<i>Ink and Tears: Memory, Mourning, and Writing in the Yu Family</i> by Rania Huntington (review)

Ink and Tears: Memory, Mourning, and Writing in the Yu Family by Rania Huntington (review) 118 China Review International: Vol. 24, No. 2, 2017 elsewhere in the monumental corpus ascribed to that historian” (p. 73). Nylan’s second important contribution is to examine painstakingly some often neglected portions of the Letter, leading her to another unexpected insight, that it can be read as “a sophisticated rumination on the benefits of male friendship at court” (p. 95). Wai-yee Li adopts yet another approach to Sima Qian’s letter in the book’s final chapter. She begins by positing that “some core of the content of the letter originated with Sima Qian,” but thereafter does not concern herself with the circumstances of the letter’s authorship, turning instead to the question of how the Letter “embodies a defining moment in the conception of authorship” (p. 96). She makes a subtle and sensitive comparison between the letter and Sima Qian’s “Personal Narration” in the final chapter of Shiji in terms of how they present the notion that authors who suffer in life are thereby inspired to write literary works of lasting importance. In an impressively wide-ranging survey, Li studies the tradition in China of linking literary achievement to human misfortune, helpfully illuminating both the Han dynasty context and the Letter’s reverberations http://www.deepdyve.com/assets/images/DeepDyve-Logo-lg.png China Review International University of Hawai'I Press

<i>Ink and Tears: Memory, Mourning, and Writing in the Yu Family</i> by Rania Huntington (review)

China Review International, Volume 24 (2) – Jun 4, 2019

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Publisher
University of Hawai'I Press
Copyright
Copyright © University of Hawai'i Press.
ISSN
1527-9367

Abstract

118 China Review International: Vol. 24, No. 2, 2017 elsewhere in the monumental corpus ascribed to that historian” (p. 73). Nylan’s second important contribution is to examine painstakingly some often neglected portions of the Letter, leading her to another unexpected insight, that it can be read as “a sophisticated rumination on the benefits of male friendship at court” (p. 95). Wai-yee Li adopts yet another approach to Sima Qian’s letter in the book’s final chapter. She begins by positing that “some core of the content of the letter originated with Sima Qian,” but thereafter does not concern herself with the circumstances of the letter’s authorship, turning instead to the question of how the Letter “embodies a defining moment in the conception of authorship” (p. 96). She makes a subtle and sensitive comparison between the letter and Sima Qian’s “Personal Narration” in the final chapter of Shiji in terms of how they present the notion that authors who suffer in life are thereby inspired to write literary works of lasting importance. In an impressively wide-ranging survey, Li studies the tradition in China of linking literary achievement to human misfortune, helpfully illuminating both the Han dynasty context and the Letter’s reverberations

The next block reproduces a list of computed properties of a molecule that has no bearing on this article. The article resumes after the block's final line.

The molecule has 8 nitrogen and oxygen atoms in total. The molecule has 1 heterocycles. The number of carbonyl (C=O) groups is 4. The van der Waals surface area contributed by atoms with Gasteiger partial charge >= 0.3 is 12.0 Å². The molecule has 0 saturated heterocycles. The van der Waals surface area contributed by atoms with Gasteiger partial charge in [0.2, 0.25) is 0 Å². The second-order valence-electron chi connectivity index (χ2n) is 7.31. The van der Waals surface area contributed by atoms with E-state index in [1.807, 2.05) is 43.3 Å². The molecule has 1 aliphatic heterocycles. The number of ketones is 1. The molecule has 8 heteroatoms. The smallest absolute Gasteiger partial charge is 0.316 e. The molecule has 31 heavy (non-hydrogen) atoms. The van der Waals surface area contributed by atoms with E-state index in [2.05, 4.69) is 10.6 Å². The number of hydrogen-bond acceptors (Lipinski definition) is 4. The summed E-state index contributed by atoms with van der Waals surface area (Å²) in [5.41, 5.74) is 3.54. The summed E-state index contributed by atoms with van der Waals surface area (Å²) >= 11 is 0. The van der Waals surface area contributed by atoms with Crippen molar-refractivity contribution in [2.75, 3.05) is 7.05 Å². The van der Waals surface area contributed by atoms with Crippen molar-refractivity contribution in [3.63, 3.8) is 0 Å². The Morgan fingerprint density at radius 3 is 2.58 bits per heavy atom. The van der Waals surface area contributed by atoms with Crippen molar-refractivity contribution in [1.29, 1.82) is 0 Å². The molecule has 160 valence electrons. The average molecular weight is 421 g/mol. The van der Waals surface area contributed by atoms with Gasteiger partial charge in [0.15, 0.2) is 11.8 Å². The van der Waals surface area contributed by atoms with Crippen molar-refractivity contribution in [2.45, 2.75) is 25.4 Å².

Journal

China Review InternationalUniversity of Hawai'I Press

Published: Jun 4, 2019

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